A lawsuit brought by 11 Port St. Joe residents to stop progress on a renovation of the city’s 10th Street Ball Park unfolded into another chapter last week.
The county filed a request with the Circuit Court for an “enlargement of time” in which to answer an amended complaint from the plaintiffs.
A hearing on motions to dismiss, the second scheduled and which Judge Dustin Stephenson was to hear June 13, has been rescheduled for 10:45 a.m. ET July 8, according to the docket with the Clerk of Courts Office.
The city of Port St. Joe filed an answer to the amended complaint, its attorneys’ motion to dismiss contending the 11 residents lack standing to challenge a development agreement that does not exist.
The city is also demanding plaintiffs pay attorney’s fees.
The lawsuit was filed by residents who are all owners of property adjacent to the existing ball park, seeks a temporary and permanent injunction to stop proposed plans for the ball park complex.
The suit was filed by attorney Michael Dickey of the firm Barron & Redding, who is representing Christy McElroy, Robert Branch, Cindy Branch, Fred Morris, Clare Morris, Art Rogers, Elaine Rogers, Stephen J. Hiller, Daniel J. Doty, Joyce M. Doty and John Fadio.
The original complaint was filed in November, the city and county responded with motions to dismiss in late March and the following month plaintiffs filed an amended complaint.
The amended complaint is focused on Florida law pertaining to local government agreements as well as issues of common law nuisance.
The city’s attorney, Kayla Platt Rady, argued in a written motion that the amended complaint remains deficient and that the plaintiffs lack standing to protest county and city actions thus far and the lawsuit is premature.
Interlocal agreements which ultimately resulted in the adoption of a park plan by city officials are not a development agreement; there is no development agreement in place to challenge, Rady wrote in her motion to dismiss.
Further, she argued that the park plan was dependent on available funding and plaintiff’s misrepresented that the project was “imminent.”
“If a development agreement is filed then Plaintiffs can evaluate challenges … until then, Plaintiff’s claims fail to state a claim upon which relief can be granted,” Rady wrote in conclusion to her motion.
Further, allegations pertaining to common law nuisance, traffic, noise, etc., are premature and speculative, Rady argued, and the plaintiffs, in effect, were arguing against the “idea” of the expanded ball park without demonstrating any harm.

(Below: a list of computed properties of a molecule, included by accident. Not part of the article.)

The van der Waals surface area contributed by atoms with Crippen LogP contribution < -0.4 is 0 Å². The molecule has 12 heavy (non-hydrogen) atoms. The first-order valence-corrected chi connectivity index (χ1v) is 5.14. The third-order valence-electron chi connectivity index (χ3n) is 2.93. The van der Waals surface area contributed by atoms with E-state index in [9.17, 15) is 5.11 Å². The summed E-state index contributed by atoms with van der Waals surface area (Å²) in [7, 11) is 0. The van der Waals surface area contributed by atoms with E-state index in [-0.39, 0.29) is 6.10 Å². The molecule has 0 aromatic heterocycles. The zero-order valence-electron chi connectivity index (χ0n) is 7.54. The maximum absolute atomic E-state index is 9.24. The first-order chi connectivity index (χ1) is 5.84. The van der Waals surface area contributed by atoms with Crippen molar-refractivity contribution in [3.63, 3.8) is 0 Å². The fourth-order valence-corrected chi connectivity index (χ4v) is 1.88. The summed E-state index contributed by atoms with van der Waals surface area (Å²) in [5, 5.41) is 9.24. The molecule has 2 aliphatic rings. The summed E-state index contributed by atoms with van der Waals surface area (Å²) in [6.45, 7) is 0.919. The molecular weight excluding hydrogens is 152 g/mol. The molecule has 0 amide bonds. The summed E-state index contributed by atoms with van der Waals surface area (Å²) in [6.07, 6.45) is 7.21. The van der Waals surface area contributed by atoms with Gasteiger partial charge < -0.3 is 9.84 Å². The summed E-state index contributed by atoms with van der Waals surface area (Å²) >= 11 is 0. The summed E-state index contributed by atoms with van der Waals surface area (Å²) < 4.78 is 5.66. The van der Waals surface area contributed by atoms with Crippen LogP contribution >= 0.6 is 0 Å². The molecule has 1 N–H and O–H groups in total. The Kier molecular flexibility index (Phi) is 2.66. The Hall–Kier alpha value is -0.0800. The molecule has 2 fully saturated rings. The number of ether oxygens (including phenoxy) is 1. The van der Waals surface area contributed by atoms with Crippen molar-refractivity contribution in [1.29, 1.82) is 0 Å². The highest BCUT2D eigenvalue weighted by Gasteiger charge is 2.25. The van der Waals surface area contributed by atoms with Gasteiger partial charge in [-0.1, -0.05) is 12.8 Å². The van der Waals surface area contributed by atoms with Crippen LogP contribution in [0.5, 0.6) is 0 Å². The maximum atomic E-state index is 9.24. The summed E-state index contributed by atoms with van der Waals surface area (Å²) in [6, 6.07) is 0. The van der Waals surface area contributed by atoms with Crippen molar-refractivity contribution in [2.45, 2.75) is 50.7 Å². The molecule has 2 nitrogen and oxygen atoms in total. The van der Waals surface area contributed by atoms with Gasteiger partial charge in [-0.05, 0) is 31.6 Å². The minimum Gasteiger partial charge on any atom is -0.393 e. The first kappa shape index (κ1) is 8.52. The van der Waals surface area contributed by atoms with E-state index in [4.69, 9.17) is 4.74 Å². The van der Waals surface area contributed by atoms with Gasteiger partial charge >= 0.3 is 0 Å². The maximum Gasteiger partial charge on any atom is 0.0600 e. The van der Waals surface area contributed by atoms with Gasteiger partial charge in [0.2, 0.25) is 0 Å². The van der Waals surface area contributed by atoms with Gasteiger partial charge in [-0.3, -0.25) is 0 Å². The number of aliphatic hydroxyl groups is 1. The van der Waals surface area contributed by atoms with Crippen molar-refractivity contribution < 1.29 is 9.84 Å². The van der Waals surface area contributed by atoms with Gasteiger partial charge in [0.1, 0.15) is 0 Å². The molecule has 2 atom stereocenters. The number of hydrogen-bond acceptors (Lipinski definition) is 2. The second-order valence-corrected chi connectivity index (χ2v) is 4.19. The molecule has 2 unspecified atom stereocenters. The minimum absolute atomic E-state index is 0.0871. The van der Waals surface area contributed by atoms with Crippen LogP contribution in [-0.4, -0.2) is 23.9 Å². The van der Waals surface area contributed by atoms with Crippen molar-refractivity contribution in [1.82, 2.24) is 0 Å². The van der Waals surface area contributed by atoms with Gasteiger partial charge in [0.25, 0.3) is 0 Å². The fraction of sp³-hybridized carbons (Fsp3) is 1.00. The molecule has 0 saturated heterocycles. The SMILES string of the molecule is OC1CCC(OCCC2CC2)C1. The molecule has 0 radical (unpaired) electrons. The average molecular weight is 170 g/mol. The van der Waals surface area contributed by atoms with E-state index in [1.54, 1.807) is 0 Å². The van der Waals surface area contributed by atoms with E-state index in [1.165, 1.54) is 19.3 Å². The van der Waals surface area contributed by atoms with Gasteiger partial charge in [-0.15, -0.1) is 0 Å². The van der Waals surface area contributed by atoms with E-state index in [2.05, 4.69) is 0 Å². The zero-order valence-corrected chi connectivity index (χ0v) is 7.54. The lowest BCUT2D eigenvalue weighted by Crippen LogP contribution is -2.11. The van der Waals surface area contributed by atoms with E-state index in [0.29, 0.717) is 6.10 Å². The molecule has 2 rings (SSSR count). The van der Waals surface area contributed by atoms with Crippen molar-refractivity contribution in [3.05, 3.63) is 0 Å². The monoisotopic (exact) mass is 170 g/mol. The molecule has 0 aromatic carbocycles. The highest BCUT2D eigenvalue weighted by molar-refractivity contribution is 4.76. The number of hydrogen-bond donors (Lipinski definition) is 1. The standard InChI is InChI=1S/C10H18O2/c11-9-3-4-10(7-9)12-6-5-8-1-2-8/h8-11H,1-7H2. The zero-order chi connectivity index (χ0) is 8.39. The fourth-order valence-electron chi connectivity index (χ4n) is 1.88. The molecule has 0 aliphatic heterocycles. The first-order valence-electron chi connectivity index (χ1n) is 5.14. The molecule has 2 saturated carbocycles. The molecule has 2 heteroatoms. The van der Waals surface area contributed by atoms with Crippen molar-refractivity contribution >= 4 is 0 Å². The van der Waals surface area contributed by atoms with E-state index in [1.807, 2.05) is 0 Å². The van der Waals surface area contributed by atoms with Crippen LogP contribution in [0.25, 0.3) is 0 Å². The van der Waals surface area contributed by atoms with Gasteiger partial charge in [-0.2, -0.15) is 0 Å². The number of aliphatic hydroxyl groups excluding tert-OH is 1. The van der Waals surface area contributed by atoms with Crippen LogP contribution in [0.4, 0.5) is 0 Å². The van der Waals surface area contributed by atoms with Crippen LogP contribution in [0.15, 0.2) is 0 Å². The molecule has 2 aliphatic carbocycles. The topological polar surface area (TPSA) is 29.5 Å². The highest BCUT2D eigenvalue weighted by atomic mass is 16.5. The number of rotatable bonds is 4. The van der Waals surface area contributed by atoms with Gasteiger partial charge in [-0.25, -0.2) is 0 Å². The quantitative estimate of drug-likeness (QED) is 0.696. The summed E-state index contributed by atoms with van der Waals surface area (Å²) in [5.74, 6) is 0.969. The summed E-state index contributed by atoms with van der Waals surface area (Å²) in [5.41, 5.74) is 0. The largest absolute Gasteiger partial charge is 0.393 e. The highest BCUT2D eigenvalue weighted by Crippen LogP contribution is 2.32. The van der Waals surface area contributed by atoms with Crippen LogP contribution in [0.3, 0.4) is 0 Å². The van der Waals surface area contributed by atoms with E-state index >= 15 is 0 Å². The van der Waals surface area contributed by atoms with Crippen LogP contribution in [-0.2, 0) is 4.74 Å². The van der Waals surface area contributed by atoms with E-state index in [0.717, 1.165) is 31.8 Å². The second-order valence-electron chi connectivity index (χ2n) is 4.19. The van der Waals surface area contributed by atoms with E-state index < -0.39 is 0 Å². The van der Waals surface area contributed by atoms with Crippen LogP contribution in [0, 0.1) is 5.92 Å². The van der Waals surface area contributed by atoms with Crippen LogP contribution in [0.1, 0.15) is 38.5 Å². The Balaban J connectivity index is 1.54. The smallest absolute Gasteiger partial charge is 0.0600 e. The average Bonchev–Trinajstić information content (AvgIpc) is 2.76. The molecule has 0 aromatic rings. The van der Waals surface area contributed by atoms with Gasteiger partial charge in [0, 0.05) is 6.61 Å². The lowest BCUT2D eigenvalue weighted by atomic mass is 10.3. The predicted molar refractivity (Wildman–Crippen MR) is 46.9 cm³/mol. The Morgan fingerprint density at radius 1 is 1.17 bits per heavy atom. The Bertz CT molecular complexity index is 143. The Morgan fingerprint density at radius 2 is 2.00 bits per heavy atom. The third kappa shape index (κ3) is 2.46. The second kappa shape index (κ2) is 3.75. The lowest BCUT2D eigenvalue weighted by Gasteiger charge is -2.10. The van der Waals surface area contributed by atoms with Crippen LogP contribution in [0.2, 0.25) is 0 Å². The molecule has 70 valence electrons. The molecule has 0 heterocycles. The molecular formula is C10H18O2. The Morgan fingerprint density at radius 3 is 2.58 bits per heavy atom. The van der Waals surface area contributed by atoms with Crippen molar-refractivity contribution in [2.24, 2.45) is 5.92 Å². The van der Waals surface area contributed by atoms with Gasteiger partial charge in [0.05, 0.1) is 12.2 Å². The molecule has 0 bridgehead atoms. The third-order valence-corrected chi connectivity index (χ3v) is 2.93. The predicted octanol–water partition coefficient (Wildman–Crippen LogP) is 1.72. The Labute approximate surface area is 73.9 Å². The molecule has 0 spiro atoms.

“Stated another way, instead of seeking to enjoin a specific development agreement, (plaintiffs) are seeking to enjoin the idea of reconstructing Tenth Street Park,” she wrote.
The city is taking the additional step of seeking reimbursement of attorney’s fees based on the argument that the plaintiffs and their attorney should have known that the complaint lacked support in law.
The plaintiffs have been the most outspoken critics of the park project and the lawsuit hashed out several arguments that have been made before city and county officials since February 2018.
The lawsuit and answering motions from the city and county detail the history of a county/city effort, spanning more than a decade, to create a “sports complex,” originally along Field of Dreams Ave. on land donated for that purpose by the St. Joe Company.
The lawsuit requested a judge’s finding that the expansion of 10th Street Park, “in a residential neighborhood” … “several blocks from U.S. 98” … is not a proper expenditure of bed tax dollars under Florida statute.
Further, the plaintiffs challenged whether the project fit within comprehensive plans and land development regulations.
The lawsuit has pushed to the project to a rear burner; the county has taken some of the dollars set aside for Tenth Street, fifth-penny bed tax revenue, to purchase St. Joseph Bay Golf Club.